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Famadihana – Dancing with the Dead in Madagascar

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The people of Madagascar have a unique ritual to celebrate family ties called Famadihana, also known as ‘turning of the bones’. It is a festival celebrated every 7 years or so, during which family crypts are opened up and the remains of dead ancestors are brought out to be wrapped in a new cloth. The Malagasy then dance with the corpses in great joy. Live music is played, animals are sacrificed and the meat is distributed to various guests and members of the family. The elders explain to their children the importance of the dead who are lying before them. Famadihana is viewed as a day to show your family just how much you love them. Extended families get together and celebrate kinship.

According to Malagasy belief, people are not made from mud, but from the bodies of the ancestors. Hence they hold their forefathers in high regard. They also believe that unless the bodies decompose completely, the dead do not leave permanently and are able to communicate with the living. So until they are gone forever, love and affection is showered on them through the Famadihana festival. It is interesting to note that the festival is not an ancient practice of Madagascar. Its origins cannot be traced beyond the seventeenth century.

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Ilha de Queimada Grande – Brazil’s Scary Snake Island

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An aerial view of the Brazilian island of Ilha de Queimada Grande, you would agree, looks breathtaking. It’s probably a place where you would love to spend an exotic vacation. But this is an excellent example that looks can be very deceiving. If you were to set foot on the island, you would always be no more than 3 feet away from your death. Because for every square meter of land on the island, there is a very deadly, very poisonous snake.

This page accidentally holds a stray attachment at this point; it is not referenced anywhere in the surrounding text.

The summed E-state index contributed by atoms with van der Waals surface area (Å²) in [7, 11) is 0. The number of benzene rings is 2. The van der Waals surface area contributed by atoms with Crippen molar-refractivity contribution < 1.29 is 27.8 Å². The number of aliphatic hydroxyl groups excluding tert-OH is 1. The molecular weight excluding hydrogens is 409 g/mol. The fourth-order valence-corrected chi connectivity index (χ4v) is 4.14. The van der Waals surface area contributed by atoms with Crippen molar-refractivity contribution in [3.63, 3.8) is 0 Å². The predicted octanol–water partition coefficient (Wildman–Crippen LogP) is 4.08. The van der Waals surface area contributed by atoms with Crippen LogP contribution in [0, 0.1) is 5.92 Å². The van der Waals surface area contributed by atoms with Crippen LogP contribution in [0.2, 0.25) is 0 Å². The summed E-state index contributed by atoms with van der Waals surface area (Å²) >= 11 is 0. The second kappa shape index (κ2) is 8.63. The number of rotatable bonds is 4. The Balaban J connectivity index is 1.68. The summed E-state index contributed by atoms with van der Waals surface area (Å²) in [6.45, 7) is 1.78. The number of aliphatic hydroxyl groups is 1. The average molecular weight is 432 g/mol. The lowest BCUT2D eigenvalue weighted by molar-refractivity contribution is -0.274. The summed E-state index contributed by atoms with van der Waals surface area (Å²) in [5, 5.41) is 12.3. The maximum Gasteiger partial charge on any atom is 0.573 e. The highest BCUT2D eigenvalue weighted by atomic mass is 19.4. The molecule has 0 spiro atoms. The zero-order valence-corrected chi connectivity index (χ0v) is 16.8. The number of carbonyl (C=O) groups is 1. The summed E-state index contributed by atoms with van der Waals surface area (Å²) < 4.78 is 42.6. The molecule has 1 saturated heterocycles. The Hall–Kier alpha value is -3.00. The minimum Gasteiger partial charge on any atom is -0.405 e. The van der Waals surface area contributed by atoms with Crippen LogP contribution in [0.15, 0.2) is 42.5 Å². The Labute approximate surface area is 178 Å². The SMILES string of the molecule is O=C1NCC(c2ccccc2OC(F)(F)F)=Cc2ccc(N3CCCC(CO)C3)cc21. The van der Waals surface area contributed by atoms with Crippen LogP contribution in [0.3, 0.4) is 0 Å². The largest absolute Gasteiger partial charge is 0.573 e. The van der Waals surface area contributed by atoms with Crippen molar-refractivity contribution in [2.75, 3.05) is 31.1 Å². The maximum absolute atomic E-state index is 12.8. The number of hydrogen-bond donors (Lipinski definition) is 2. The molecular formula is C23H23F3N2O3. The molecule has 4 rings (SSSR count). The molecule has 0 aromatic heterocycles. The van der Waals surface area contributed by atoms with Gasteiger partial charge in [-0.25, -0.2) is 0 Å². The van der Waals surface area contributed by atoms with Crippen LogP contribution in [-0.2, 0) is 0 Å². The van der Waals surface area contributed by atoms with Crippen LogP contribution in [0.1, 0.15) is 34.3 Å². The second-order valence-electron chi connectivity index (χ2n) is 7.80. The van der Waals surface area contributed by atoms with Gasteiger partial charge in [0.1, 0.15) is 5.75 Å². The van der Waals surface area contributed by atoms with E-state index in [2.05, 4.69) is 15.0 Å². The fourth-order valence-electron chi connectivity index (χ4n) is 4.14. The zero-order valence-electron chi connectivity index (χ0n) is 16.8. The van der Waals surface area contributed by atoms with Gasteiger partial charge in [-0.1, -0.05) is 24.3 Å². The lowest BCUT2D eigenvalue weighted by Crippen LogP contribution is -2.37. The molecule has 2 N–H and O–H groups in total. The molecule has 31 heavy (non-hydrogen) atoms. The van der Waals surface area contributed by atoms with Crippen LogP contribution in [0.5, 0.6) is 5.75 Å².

Ilha de Queimada Grande is located about 90 miles off the shore of Brazil. The island is, not surprisingly, devoid of any kind of human presence. The Brazilian Navy has forbidden people from visiting the island, except for a few scientists who need special approval. The reason – the presence of highly dangerous Golden Lancehead snakes. The lanceheads that occupy the island of Ilha de Queimada Grande can grow anywhere between half a meter to 2 meters long. The venom these snakes inject is so powerful that it can kill two men at once. This venom is fast-acting too, since it simply melts the flesh surrounding the bite. The scaly creatures breed all year round, producing 50 babies each time. With no enemies, the snakes have been able to take over the island and populate it quite freely. They survive mainly on migratory birds that use the island as a resting point.